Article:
I am a runner—a reluctant runner. After nearly three decades of pounding the streets, my runner’s high has reached an all-time low, and unless I am filled to the brim with caffeine, I mostly grin and bear it, and wait for my run to be over. And yet, I do enjoy the post-exercise endorphins, and the feeling of presence that physical activity so reliably delivers. I also know that running is good for me physically and thus I continue to lace up my sneakers—because I should.
During a recent outing, as I gnashed my teeth and counted the minutes to thirty, my mind posed an interesting question. What if—right now—I were running the final lap of the Olympic marathon? What if this minute were the minute I had trained for all of my life. Suddenly, miraculously, I felt an incredible rush, as if hurled down a magic tube into the run itself. The trap door had opened and I was deposited into now. The “me” who had been enduring it, who should be exercising, was gone without a trace. The run was no longer something happening to me; no longer something I needed to get through until I could return to my life. There was just this body moving. Furthermore, I no longer needed to protect myself from the experience, to reserve my energy or control my movements in order to keep “me” from suffering some imagined future consequence. I had made a conscious choice to transform my relationship with the moment, to turn it into the moment that mattered. Poured into my legs, my feet, my breath, there was only an experience unfolding, and my absence was exhilarating.
As a long time equestrian athlete as well as a practitioner of Advaita Vedanta, I have had the good fortune to dip into the “flow” state on many occasions. But what struck me about this particular event was my mind’s participation in the process. Never before had I been able to employ my mind in order to gain entry into the non-mind state. In the past, when “flow” occurred, it was organic—something that resulted effortlessly through my passion for and engagement in the experience at hand. But in this case, I had somewhat initiated the non-separate state with a proposal from my (normally) separating mind. Had my mind known the consequence/benefit of what it was suggesting when it came up with its Olympic proposal? Or perhaps was it awareness itself that had used the mind as a tool to realize itself?
Regardless of the answer, my mind was delighted to claim credit and assume its new role as the “one” who could remove itself—could successfully “do” the disappearing. It wanted this feather in its identity hat. Nonetheless, it was clear that something important had happened. My mind had participated in its own disappearance, and in the realignment with awareness itself. If I could harness my mind to help in this uncovering process (and keep it from taking over) then I had discovered a potentially powerful tool in accessing the pure state. Perhaps I had—at last—discovered something that the mind could actually “do” to help me lose it.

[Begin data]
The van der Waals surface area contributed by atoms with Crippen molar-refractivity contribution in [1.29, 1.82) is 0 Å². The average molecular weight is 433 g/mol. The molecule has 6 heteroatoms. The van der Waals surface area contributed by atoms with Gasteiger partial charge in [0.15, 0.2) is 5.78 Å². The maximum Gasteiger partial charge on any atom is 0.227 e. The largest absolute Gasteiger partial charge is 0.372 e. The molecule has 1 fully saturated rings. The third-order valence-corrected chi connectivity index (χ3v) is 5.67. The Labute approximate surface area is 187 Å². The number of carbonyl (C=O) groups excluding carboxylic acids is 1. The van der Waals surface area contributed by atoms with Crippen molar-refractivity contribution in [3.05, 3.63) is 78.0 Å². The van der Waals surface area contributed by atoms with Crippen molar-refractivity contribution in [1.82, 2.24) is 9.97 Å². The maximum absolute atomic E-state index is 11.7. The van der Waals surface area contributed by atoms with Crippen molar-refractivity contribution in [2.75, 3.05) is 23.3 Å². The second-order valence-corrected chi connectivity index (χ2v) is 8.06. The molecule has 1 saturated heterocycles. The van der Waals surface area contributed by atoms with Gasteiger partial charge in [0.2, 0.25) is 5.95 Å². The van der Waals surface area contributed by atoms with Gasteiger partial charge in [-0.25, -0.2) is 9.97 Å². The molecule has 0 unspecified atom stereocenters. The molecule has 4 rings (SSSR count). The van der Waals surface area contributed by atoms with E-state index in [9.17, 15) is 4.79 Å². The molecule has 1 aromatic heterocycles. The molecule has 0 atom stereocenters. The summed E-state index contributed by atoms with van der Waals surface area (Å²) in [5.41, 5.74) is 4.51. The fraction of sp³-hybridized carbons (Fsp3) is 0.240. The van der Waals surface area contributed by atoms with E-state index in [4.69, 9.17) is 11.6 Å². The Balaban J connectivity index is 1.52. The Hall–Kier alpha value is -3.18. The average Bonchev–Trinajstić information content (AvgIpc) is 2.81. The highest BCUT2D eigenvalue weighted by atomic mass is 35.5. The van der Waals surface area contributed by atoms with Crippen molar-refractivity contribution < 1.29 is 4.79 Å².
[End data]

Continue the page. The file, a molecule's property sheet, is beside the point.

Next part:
What if we were to choose to live every moment as if it were the last experience that we would ever get to experience? If this were my final moment as an embodied human being with the gift of senses, would I stand on the shore clinging to my small and separate self, denying myself a last experience, a last swim? Or, would I surrender into the gift of this last sensation, dive into its fullness, swim it with full gusto? Me thinks I would go swimming!
To say that we should pay closer attention to now is a good start, but not the whole story. Running those last strides as if they were the final lap of the Olympic marathon, I was not paying closer attention to the now, but rather, I was it. I was not running because of what it would do for me or say about me, nor for the ego goodies that would come with my imminent gold medal. It was not “about” me at all. While it sounds like it would be a loss—to take away the “I” who would get to “have” the experience, to live it, and then later keep it as memory. But as it turns out, being the experience ends up being far more direct and delicious than any thing I could ever “have.”
We have a choice as to how we live each moment—as something to get through, to have, to use as proof of who we are—or simply, blessedly, as the moment itself—from within its very unfolding. For me, it was the Olympic scene that cracked the barrier and deposited me inside now. But discover your own scenario, your own Olympic moment. Invite yourself to dive into now, with whatever words or ideas point you there. If we can harness the mind as an ally in this process, we may just be able to initiate our own passage into the epicenter of experience and being—the eternal now.